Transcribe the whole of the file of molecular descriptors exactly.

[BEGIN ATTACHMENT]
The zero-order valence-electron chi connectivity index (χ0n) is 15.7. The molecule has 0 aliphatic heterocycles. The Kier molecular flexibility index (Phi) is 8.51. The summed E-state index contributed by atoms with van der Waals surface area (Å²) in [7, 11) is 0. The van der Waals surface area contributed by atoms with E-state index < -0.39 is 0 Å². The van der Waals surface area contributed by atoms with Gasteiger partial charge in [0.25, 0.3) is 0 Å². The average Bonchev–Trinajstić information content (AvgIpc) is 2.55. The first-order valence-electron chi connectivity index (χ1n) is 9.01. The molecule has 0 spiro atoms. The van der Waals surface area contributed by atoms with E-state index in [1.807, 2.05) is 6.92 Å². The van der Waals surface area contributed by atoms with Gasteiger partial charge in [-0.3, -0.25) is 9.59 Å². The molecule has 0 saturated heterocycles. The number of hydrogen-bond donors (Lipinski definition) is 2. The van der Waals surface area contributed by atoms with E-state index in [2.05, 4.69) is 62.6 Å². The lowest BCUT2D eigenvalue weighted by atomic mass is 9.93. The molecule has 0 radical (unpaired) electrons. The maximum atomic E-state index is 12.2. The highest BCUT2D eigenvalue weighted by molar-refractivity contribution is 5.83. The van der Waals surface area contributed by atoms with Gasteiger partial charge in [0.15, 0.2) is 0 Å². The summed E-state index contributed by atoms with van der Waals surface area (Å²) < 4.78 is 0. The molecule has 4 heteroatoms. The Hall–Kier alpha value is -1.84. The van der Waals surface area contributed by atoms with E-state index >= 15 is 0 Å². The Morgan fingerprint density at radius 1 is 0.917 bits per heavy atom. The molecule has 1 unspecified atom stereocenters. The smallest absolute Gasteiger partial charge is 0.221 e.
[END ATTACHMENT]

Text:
The zero-order valence-electron chi connectivity index (χ0n) is 15.7. The molecule has 0 aliphatic heterocycles. The Kier molecular flexibility index (Phi) is 8.51. The summed E-state index contributed by atoms with van der Waals surface area (Å²) in [7, 11) is 0. The van der Waals surface area contributed by atoms with E-state index < -0.39 is 0 Å². The van der Waals surface area contributed by atoms with Gasteiger partial charge in [0.25, 0.3) is 0 Å². The average Bonchev–Trinajstić information content (AvgIpc) is 2.55. The first-order valence-electron chi connectivity index (χ1n) is 9.01. The molecule has 0 spiro atoms. The van der Waals surface area contributed by atoms with E-state index in [1.807, 2.05) is 6.92 Å². The van der Waals surface area contributed by atoms with Gasteiger partial charge in [-0.3, -0.25) is 9.59 Å². The molecule has 0 saturated heterocycles. The number of hydrogen-bond donors (Lipinski definition) is 2. The van der Waals surface area contributed by atoms with E-state index in [2.05, 4.69) is 62.6 Å². The lowest BCUT2D eigenvalue weighted by atomic mass is 9.93. The molecule has 0 radical (unpaired) electrons. The maximum atomic E-state index is 12.2. The highest BCUT2D eigenvalue weighted by molar-refractivity contribution is 5.83. The van der Waals surface area contributed by atoms with Gasteiger partial charge in [0.15, 0.2) is 0 Å². The summed E-state index contributed by atoms with van der Waals surface area (Å²) < 4.78 is 0. The molecule has 4 heteroatoms. The Hall–Kier alpha value is -1.84. The van der Waals surface area contributed by atoms with E-state index >= 15 is 0 Å². The Morgan fingerprint density at radius 1 is 0.917 bits per heavy atom. The molecule has 1 unspecified atom stereocenters. The smallest absolute Gasteiger partial charge is 0.221 e.